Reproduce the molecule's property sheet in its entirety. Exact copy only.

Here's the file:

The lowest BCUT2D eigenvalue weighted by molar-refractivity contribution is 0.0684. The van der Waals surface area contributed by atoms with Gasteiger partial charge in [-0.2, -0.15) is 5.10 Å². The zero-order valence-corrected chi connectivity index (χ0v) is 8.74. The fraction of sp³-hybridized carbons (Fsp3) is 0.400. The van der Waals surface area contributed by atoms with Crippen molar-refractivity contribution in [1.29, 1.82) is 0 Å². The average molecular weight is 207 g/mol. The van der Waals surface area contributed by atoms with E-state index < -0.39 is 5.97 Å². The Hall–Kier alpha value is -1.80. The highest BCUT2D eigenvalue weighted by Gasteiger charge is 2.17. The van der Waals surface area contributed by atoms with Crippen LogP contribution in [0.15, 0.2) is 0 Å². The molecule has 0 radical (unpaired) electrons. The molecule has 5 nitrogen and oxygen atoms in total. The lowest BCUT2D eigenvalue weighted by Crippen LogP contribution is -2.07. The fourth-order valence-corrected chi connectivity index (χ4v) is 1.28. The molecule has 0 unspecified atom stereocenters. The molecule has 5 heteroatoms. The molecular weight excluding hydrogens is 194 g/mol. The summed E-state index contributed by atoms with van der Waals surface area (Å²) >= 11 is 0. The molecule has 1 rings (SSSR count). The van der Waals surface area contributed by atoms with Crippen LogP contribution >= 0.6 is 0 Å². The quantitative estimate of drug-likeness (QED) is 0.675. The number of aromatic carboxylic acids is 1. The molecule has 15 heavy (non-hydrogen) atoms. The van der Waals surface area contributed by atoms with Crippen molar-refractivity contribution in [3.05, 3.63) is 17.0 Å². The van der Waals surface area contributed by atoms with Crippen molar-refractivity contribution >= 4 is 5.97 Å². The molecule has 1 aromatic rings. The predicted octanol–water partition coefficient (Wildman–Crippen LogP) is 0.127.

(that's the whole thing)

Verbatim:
The lowest BCUT2D eigenvalue weighted by molar-refractivity contribution is 0.0684. The van der Waals surface area contributed by atoms with Gasteiger partial charge in [-0.2, -0.15) is 5.10 Å². The zero-order valence-corrected chi connectivity index (χ0v) is 8.74. The fraction of sp³-hybridized carbons (Fsp3) is 0.400. The van der Waals surface area contributed by atoms with Crippen molar-refractivity contribution in [1.29, 1.82) is 0 Å². The average molecular weight is 207 g/mol. The van der Waals surface area contributed by atoms with E-state index < -0.39 is 5.97 Å². The Hall–Kier alpha value is -1.80. The highest BCUT2D eigenvalue weighted by Gasteiger charge is 2.17. The van der Waals surface area contributed by atoms with Crippen LogP contribution in [0.15, 0.2) is 0 Å². The molecule has 0 radical (unpaired) electrons. The molecule has 5 nitrogen and oxygen atoms in total. The lowest BCUT2D eigenvalue weighted by Crippen LogP contribution is -2.07. The fourth-order valence-corrected chi connectivity index (χ4v) is 1.28. The molecule has 0 unspecified atom stereocenters. The molecule has 5 heteroatoms. The molecular weight excluding hydrogens is 194 g/mol. The summed E-state index contributed by atoms with van der Waals surface area (Å²) >= 11 is 0. The molecule has 1 rings (SSSR count). The van der Waals surface area contributed by atoms with Crippen LogP contribution >= 0.6 is 0 Å². The quantitative estimate of drug-likeness (QED) is 0.675. The number of aromatic carboxylic acids is 1. The molecule has 15 heavy (non-hydrogen) atoms. The van der Waals surface area contributed by atoms with Crippen molar-refractivity contribution in [3.05, 3.63) is 17.0 Å². The van der Waals surface area contributed by atoms with Crippen molar-refractivity contribution >= 4 is 5.97 Å². The molecule has 1 aromatic rings. The predicted octanol–water partition coefficient (Wildman–Crippen LogP) is 0.127.